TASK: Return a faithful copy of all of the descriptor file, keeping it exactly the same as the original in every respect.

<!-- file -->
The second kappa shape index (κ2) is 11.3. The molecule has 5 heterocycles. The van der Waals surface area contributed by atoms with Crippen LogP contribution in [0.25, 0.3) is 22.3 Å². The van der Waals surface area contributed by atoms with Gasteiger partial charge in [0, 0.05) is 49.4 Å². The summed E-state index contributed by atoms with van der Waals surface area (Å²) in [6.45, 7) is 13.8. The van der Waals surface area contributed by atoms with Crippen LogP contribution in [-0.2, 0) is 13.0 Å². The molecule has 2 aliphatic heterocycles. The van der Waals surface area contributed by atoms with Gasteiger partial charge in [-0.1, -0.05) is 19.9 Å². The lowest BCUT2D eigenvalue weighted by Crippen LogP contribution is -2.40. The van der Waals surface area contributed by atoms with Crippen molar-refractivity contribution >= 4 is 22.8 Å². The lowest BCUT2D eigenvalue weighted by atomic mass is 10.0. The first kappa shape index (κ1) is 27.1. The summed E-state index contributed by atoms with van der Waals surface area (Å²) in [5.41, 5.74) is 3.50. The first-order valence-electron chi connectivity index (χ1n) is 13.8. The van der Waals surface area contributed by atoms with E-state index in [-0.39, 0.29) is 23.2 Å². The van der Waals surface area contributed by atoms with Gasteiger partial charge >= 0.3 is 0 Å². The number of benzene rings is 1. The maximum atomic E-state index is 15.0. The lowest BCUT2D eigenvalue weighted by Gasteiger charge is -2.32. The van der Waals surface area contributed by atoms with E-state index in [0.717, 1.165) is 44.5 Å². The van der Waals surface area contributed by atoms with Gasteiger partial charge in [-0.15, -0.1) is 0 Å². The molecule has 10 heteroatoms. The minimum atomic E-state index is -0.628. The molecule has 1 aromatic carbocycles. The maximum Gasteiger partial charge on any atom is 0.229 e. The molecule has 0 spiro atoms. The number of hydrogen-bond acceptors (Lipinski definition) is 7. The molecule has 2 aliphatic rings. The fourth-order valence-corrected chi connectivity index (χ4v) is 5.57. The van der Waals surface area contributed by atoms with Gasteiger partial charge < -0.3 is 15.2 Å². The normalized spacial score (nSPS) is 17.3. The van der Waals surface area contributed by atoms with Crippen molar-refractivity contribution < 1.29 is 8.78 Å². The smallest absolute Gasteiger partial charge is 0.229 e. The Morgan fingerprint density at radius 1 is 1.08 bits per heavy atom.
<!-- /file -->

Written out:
The second kappa shape index (κ2) is 11.3. The molecule has 5 heterocycles. The van der Waals surface area contributed by atoms with Crippen LogP contribution in [0.25, 0.3) is 22.3 Å². The van der Waals surface area contributed by atoms with Gasteiger partial charge in [0, 0.05) is 49.4 Å². The summed E-state index contributed by atoms with van der Waals surface area (Å²) in [6.45, 7) is 13.8. The van der Waals surface area contributed by atoms with Crippen LogP contribution in [-0.2, 0) is 13.0 Å². The molecule has 2 aliphatic heterocycles. The van der Waals surface area contributed by atoms with Gasteiger partial charge in [-0.1, -0.05) is 19.9 Å². The lowest BCUT2D eigenvalue weighted by Crippen LogP contribution is -2.40. The van der Waals surface area contributed by atoms with Crippen molar-refractivity contribution >= 4 is 22.8 Å². The lowest BCUT2D eigenvalue weighted by atomic mass is 10.0. The first kappa shape index (κ1) is 27.1. The summed E-state index contributed by atoms with van der Waals surface area (Å²) in [5.41, 5.74) is 3.50. The first-order valence-electron chi connectivity index (χ1n) is 13.8. The van der Waals surface area contributed by atoms with E-state index in [-0.39, 0.29) is 23.2 Å². The van der Waals surface area contributed by atoms with Gasteiger partial charge >= 0.3 is 0 Å². The number of benzene rings is 1. The maximum atomic E-state index is 15.0. The lowest BCUT2D eigenvalue weighted by Gasteiger charge is -2.32. The van der Waals surface area contributed by atoms with E-state index in [0.717, 1.165) is 44.5 Å². The van der Waals surface area contributed by atoms with Gasteiger partial charge in [-0.15, -0.1) is 0 Å². The molecule has 10 heteroatoms. The minimum atomic E-state index is -0.628. The molecule has 1 aromatic carbocycles. The maximum Gasteiger partial charge on any atom is 0.229 e. The molecule has 0 spiro atoms. The number of hydrogen-bond acceptors (Lipinski definition) is 7. The molecule has 2 aliphatic rings. The fourth-order valence-corrected chi connectivity index (χ4v) is 5.57. The van der Waals surface area contributed by atoms with Gasteiger partial charge < -0.3 is 15.2 Å². The normalized spacial score (nSPS) is 17.3. The van der Waals surface area contributed by atoms with Crippen molar-refractivity contribution < 1.29 is 8.78 Å². The smallest absolute Gasteiger partial charge is 0.229 e. The Morgan fingerprint density at radius 1 is 1.08 bits per heavy atom.